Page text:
I recently interviewed for a job that, on paper seemed a good fit. It was in a remote location, so all the interaction occurred via phone and email, and it was clear that that is primarily how the job would be, too. The employer seemed to be in a huge hurry, wanted me to basically drop everything and set up the interview on almost no notice, then asked me to produce a product for him using technology that was totally unfamiliar to me by the next day. (This was, in essence, my "audition".) I cleared my calendar, stayed up very late that night to create the thing, and sent it to him, along with a request for a phone appointment to ensure that I was going in the right direction and to address some technical questions I had. Again, he did not accommodate my schedule, but we finally picked a time the following day. When he called, he had not looked at my work, and all he did was lecture me on how he couldn't hold my hand on every little thing. I was furious! The way we left it, after a rather unpleasant exchange, is that I am supposed to finish the project and/or inform him next week if I want the job. I like the idea of the job, but I don't think I like him. Mostly, I want to tell him where to go. Your thoughts?
Never, never, respond in anger. Especially around the workplace. I can't advise you whether to take the job or not--it sounds like the boss might not be your cup of Darjeeling, and depending on how much exposure you would have to him, this could be hell. Most employers are especially nice during the interview process--one wonders if this is his "good behavior" what type of terrorist he could become when you join his payroll. If, on the other hand, the work is exciting and you would have very little to do with this rather quixotic individual, then maybe it would be worth a try.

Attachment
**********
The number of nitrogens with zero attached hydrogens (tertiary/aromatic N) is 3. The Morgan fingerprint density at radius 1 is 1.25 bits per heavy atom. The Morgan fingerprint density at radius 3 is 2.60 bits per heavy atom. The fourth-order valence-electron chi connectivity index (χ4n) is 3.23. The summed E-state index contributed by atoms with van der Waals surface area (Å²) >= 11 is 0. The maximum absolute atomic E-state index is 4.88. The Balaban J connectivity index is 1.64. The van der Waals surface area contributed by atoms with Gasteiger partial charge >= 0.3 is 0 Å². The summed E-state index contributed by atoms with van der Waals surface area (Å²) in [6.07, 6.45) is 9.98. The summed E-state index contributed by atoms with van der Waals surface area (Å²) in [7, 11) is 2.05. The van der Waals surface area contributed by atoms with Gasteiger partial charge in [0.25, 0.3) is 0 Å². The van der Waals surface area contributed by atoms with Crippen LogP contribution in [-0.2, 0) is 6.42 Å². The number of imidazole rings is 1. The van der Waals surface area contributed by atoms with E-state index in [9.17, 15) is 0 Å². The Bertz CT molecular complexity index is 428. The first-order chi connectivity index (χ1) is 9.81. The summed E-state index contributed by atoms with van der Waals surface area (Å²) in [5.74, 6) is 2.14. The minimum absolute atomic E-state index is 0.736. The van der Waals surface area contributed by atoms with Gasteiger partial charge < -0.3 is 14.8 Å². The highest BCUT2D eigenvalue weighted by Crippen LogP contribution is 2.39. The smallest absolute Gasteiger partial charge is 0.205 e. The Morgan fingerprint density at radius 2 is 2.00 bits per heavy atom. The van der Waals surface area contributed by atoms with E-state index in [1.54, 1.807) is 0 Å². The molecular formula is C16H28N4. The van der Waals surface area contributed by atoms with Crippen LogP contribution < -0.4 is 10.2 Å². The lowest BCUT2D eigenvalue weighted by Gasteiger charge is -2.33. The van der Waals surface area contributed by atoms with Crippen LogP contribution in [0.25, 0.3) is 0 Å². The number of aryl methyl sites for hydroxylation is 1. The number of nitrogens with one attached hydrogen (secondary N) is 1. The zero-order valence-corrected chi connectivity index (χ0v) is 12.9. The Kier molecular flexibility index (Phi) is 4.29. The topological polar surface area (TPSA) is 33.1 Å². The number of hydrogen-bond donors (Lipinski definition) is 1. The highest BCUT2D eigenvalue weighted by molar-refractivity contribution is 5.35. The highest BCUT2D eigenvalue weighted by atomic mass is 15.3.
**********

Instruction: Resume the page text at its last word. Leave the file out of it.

What I can definitely, absolutely, positively tell you is not to burn the bridge. If you don't want the job, then you can simply tell him (or write/email, if that is the format you have been using to communicate) "Mr. Rude, It's been wonderful exploring this opportunity with you. I have thought a lot about it, and in the end, I don't think it's a fit for me. I wish you much success as you go forward with this venture, and I thank you for offering me the chance to learn about it." You never know. He could turn out to be the next Bill Gates, and do you want him to remember you as that woman who seemed competent and he tried to hire, but then you got tetchy and sent him a howler of an email vehemently declining his job offer? I think not.
I know, it's tough not being an heiress, but the vast majority of us must earn our keep by working for a living. Grace is a major workplace asset. Practice it. Cultivate it. Spread it. Trust me, it makes your (and everyone else's) day much more pleasant, and in the long run, will serve you well. When you're neck and neck with a co-worker for a promotion, Grace wins over Grunt every time.
Found this clip of workplace mishaps rather amusing....enjoy.